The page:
The author wishes to thank Ms. Mayada Asfur, an MA candidate at Tel Aviv University’s Department of Women and Gender Studies, for her generous help in collecting materials.
 For more on this see: “Badiyat al-Mu'tahd” (531/2), “al-Ma’ani” (350/11)
 For an extensive discussion on the topic see: السّفياني, إبراهيم بن علي. “حكم تولي المرأة القضاء".
 ابن حزم علي بن أحمد بن سعيد "المحلى" دار الآفاق الجديدة ج9ص 492.
 ابن العربي, أبو بكر بن محمد بن عبدالله "أحكام القرآن" دار الفكر ج3 ص457.
 القرطبي, دار الشعب القرطبي "محمد بن أحمد الأنصاري" تفسير ج2ص120.
 ابن حزم علي بن أحمد بن سعيد "المحلى" دار الآفاق الجديدة ج9ص429.
 See: Al-Ahkam al-Salatania by Imam Abu Hassan al-Mawardi; "Fatah al-Bari" by Ibn Hajar; "Sharh Fath al-Qadir" by Ibn al-Hamam, as well as the jurisprudent Ibn Qaddamah and the jurisprudent al-Qasani. See also: السّفياني, إبراهيم بن علي. “حكم تولي المرأة القضاء"”
 This was the view of the religious scholar Ibn Najeem and the jurisprudent al-Haskafi in his books al-Dar al-Makhtar and Jama al-Anhar.
 OECD, Women in Public Life: Gender, Law and Policy in the Middle East and North Africa, 2014, p. 142, https://www.oecd.org/mena/governance/women-in-public-life-mena-brochure.pdf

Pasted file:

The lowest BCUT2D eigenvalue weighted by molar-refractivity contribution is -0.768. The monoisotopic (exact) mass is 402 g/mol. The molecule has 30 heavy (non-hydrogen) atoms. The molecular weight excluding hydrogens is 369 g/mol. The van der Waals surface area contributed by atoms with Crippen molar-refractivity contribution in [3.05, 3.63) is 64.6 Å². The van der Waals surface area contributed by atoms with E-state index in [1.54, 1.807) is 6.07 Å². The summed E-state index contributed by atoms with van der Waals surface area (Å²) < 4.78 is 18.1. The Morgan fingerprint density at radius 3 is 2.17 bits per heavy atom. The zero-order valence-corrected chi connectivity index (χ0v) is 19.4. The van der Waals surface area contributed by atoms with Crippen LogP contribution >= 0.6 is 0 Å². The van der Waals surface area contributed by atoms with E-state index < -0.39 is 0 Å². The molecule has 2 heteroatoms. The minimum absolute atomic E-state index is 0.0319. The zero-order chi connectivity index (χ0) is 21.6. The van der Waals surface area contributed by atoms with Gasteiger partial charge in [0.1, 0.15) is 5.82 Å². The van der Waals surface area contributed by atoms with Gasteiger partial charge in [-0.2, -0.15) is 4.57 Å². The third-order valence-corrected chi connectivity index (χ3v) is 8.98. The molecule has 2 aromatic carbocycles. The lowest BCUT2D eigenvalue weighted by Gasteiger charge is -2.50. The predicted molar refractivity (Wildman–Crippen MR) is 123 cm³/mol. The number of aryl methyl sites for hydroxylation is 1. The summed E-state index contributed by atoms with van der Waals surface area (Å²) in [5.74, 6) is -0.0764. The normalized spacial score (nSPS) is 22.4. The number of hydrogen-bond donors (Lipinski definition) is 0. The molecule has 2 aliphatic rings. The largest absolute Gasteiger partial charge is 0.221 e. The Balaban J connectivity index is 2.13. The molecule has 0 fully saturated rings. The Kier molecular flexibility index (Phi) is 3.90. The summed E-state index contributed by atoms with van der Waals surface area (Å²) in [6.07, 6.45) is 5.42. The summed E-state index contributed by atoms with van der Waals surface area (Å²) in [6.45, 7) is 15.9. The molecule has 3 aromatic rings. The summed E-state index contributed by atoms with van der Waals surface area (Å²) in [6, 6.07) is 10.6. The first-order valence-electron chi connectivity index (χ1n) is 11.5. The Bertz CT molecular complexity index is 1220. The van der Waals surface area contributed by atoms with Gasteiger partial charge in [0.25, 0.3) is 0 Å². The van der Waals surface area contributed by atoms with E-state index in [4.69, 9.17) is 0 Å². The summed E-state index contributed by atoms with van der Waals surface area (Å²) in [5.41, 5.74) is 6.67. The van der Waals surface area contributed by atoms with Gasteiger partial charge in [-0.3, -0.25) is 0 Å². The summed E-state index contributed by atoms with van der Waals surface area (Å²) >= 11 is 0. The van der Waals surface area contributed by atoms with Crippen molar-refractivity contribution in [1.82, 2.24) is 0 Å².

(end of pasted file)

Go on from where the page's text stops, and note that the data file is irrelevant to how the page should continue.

Rada Hasisi, Appointment of Kadis in Sharia Courts Background and Situation in Several Countries, Jerusalem: The Knesset - Research and Information Center, 2015.
 N. Noriani, N. Badlishah & Y. Masidi, Women as Judges, Malaysia: Sisters in Islam, 2002, http://www.sistersinislam.org.my/files/downloads/women_as_judges_final.pdf
 United States Department of State, Country Reports on Human Rights Practices for 2013: Pakistan 2013 Human Rights Report, https://www.state.gov/documents/organization/220614.pdf
 .Carolyn Fluehr-Lobban, Islamic Law and Society in the Sudan, London: Frank Cass, 1987
 E. Abdelkader, "To Judge or Not to Judge: A Comparative Analysis of Islam Jurisprudential Approaches to Female Judges in the Muslim World (Indonesia' Egypt and Iran)", Fordham International Law Journal 37/2 (2014), pp. 307-372, http://ir.lawnet.fordham.edu/cgi/viewcontent.cgi?article=2329&context=ilj
 Rada Hasisi (note 12 above).
 The Ministry of Justice, Sharia Courts, http://www.justice.gov.il/Units/BatiDinHashreim/ContactUs/Pages/Default.aspx
 The Qadi Law, 1961. Another law regarding the appointment of Qadis is the Shari'a Courts’ Law of 1953/5714 (Appointment Approval), 5714-1953.
 Rada Hasisi (note 12 above).
 See: بيان صادر عن قضاة الشّرع الحنيف في البلاد
 See article posted on the website Baladna "ائمة مساجد ومشايخ: لا يجوز تولي إمرأة منصب قضائي",April 27, 2017.
 Noriani, Badlishah & Masidi (From note 13 above).
 See an article published on Al-Jazeera on May 19, 2017: http://www.aljazeera.net/news/reportsandinterviews/2017/5/1
 See the article from Baladna (note 26 above)
 See the announcement published on April 29, 2017 on the official Facebook page of Dr. Mashour Fawaz, "الشيخ د. مشهور فواز الشافعي رئيس المجلس الاسلامي في الداخل الفلسطيني".
 See Hassan Shaalan, "Muslim clerics spurn first female appointment as qadi." Ynetnews.com, April 27, 2017